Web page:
Monday, February 11, 2013

The SOTU and the economy

Paul Krugman was on UP With Chris Hayes on Sunday morning (yesterday), and he said that his highest hope for President Obama's State of the Union (aks, SOTU) message Tuesday, the highest he thought was realistic anyway, was that he doesn't mention The Deficit very much. The more we hear about the deficit in the SOTU, the bigger indication that is that Obama intends to press forward with austerity economics in the middle of a depression, austerity that is very likely to scuttle the weak, high-unemployment recovery currently under way.

In his column of 02/07/2013, Kick That Can New York Times, he emphasizes what a bad idea austerity economics is for the American economy right now:

Slashing government spending destroys jobs and causes the economy to shrink.

This really isn’t a debatable proposition at this point. The contractionary effects of fiscal austerity have been demonstrated by study after study and overwhelmingly confirmed by recent experience — for example, by the severe and continuing slump in Ireland, which was for a while touted as a shining example of responsible policy, or by the way the Cameron government’s turn to austerity derailed recovery in Britain.

Even Republicans admit, albeit selectively, that spending cuts hurt employment. Thus John McCain warned earlier this week that the defense cuts scheduled to happen under the budget sequester would cause the loss of a million jobs. It’s true that Republicans often seem to believe in "weaponized Keynesianism," a doctrine under which military spending, and only military spending, creates jobs. But that is, of course, nonsense. By talking about job losses from defense cuts, the G.O.P. has already conceded the principle of the thing.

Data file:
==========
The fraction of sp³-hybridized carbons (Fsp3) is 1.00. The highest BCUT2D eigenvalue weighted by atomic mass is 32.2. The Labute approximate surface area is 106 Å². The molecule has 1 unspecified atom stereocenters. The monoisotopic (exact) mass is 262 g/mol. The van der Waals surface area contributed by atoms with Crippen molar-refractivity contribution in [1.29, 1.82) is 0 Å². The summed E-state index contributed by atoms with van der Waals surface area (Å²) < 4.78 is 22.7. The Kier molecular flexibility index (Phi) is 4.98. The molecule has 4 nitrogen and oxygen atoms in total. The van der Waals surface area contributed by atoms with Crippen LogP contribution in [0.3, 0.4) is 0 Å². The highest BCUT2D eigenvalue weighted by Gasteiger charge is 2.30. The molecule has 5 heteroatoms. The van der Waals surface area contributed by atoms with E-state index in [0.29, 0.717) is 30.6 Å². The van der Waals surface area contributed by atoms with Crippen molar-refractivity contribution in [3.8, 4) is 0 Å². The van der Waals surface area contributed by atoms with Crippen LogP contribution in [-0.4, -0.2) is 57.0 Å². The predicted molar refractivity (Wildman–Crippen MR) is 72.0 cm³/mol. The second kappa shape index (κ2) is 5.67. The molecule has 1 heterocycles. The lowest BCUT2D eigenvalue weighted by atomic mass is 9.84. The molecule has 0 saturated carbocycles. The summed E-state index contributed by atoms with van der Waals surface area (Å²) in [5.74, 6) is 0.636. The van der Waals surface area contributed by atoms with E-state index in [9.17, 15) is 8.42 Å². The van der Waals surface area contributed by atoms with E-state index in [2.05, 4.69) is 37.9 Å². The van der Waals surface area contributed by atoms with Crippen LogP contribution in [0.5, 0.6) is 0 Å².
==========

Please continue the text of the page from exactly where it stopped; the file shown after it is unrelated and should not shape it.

Krugman in that piece talks about the salutary effects of monetary policy in earlier decades, a reminder that he has more faith in the usefulness of monetary policy than the more heterodox Keynesians tend to have.

But that's not an immediate concern in the current situation, with rates still up against the zero lower bound and therefore monetary policy having little it can even theoretically do right now.

Meanwhile, Beltway conventional wisdom, and even some academic economists, are still operating on bonehead economic assumptions that were discredited decades ago, as Mr. K explains in Still Say’s Law After All These Years 02/10/2013. Say's Law as Krugman defines it is "the proposition that income must be spent and hence that there can never be an overall deficiency of demand." Supply-side economics, the crackpot economic theory that was the theoretical justification for St. Reagan's huge tax cuts for the wealthy, was a variation on Say's Law. Krugman writes:

What's depressing about all this is that Say’s Law is a primitive fallacy – so primitive that Keynes has been accused of attacking a straw man. Yet this primitive fallacy, decisively refuted three quarters of a century ago, continues to play a central role in distorting economic discussion and crippling our policy response to depression.
Bad ideas can have real effects, especially when wealthy interests find them convenient in reinforcing their power.

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